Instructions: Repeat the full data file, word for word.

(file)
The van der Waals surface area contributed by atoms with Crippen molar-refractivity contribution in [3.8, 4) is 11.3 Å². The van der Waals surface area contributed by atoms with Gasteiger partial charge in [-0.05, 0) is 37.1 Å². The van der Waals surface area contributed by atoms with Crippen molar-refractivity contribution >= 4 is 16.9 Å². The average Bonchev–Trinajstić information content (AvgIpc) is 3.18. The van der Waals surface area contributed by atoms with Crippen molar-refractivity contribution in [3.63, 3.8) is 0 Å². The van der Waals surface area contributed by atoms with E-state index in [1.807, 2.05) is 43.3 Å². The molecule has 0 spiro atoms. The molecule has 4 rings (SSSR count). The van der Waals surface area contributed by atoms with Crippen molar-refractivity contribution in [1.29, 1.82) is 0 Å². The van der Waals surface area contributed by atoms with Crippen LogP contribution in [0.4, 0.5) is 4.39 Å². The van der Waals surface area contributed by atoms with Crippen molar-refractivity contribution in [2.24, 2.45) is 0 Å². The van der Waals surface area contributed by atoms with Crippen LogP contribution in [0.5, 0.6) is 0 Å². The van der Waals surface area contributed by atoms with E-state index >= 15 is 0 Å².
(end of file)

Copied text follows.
The van der Waals surface area contributed by atoms with Crippen molar-refractivity contribution in [3.8, 4) is 11.3 Å². The van der Waals surface area contributed by atoms with Gasteiger partial charge in [-0.05, 0) is 37.1 Å². The van der Waals surface area contributed by atoms with Crippen molar-refractivity contribution >= 4 is 16.9 Å². The average Bonchev–Trinajstić information content (AvgIpc) is 3.18. The van der Waals surface area contributed by atoms with Crippen molar-refractivity contribution in [3.63, 3.8) is 0 Å². The van der Waals surface area contributed by atoms with E-state index in [1.807, 2.05) is 43.3 Å². The molecule has 0 spiro atoms. The molecule has 4 rings (SSSR count). The van der Waals surface area contributed by atoms with Crippen molar-refractivity contribution in [1.29, 1.82) is 0 Å². The van der Waals surface area contributed by atoms with Crippen LogP contribution in [0.4, 0.5) is 4.39 Å². The van der Waals surface area contributed by atoms with Crippen molar-refractivity contribution in [2.24, 2.45) is 0 Å². The van der Waals surface area contributed by atoms with Crippen LogP contribution in [0.5, 0.6) is 0 Å². The van der Waals surface area contributed by atoms with E-state index >= 15 is 0 Å².